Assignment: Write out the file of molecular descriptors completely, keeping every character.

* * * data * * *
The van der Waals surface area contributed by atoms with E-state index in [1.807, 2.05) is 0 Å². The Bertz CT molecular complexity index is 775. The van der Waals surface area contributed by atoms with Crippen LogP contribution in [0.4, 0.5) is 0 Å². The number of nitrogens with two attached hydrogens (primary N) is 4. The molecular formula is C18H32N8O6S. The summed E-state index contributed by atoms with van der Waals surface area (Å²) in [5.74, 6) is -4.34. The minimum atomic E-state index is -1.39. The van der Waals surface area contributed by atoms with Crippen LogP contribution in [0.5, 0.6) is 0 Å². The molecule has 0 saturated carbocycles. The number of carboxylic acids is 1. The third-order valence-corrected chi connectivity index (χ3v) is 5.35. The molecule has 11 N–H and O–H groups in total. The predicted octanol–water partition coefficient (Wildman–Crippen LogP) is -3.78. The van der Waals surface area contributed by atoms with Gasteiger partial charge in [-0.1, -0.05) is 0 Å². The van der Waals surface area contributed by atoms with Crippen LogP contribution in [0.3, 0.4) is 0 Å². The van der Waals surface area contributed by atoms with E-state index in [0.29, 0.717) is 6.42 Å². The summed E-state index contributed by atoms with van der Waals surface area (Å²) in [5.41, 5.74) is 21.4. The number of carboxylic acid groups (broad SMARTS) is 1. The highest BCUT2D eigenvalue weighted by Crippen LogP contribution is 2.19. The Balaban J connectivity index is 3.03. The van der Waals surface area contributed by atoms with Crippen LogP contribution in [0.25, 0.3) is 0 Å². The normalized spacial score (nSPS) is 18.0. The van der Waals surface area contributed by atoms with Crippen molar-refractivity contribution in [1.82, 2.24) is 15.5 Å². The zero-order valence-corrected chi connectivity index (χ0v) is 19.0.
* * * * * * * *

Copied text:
The van der Waals surface area contributed by atoms with E-state index in [1.807, 2.05) is 0 Å². The Bertz CT molecular complexity index is 775. The van der Waals surface area contributed by atoms with Crippen LogP contribution in [0.4, 0.5) is 0 Å². The number of nitrogens with two attached hydrogens (primary N) is 4. The molecular formula is C18H32N8O6S. The summed E-state index contributed by atoms with van der Waals surface area (Å²) in [5.74, 6) is -4.34. The minimum atomic E-state index is -1.39. The van der Waals surface area contributed by atoms with Crippen LogP contribution in [0.5, 0.6) is 0 Å². The molecule has 0 saturated carbocycles. The number of carboxylic acids is 1. The third-order valence-corrected chi connectivity index (χ3v) is 5.35. The molecule has 11 N–H and O–H groups in total. The predicted octanol–water partition coefficient (Wildman–Crippen LogP) is -3.78. The van der Waals surface area contributed by atoms with Gasteiger partial charge in [-0.1, -0.05) is 0 Å². The van der Waals surface area contributed by atoms with Crippen LogP contribution in [0.3, 0.4) is 0 Å². The van der Waals surface area contributed by atoms with E-state index in [0.29, 0.717) is 6.42 Å². The summed E-state index contributed by atoms with van der Waals surface area (Å²) in [5.41, 5.74) is 21.4. The number of carboxylic acid groups (broad SMARTS) is 1. The highest BCUT2D eigenvalue weighted by Crippen LogP contribution is 2.19. The Balaban J connectivity index is 3.03. The van der Waals surface area contributed by atoms with Crippen LogP contribution in [0.25, 0.3) is 0 Å². The normalized spacial score (nSPS) is 18.0. The van der Waals surface area contributed by atoms with Crippen molar-refractivity contribution in [1.82, 2.24) is 15.5 Å². The zero-order valence-corrected chi connectivity index (χ0v) is 19.0.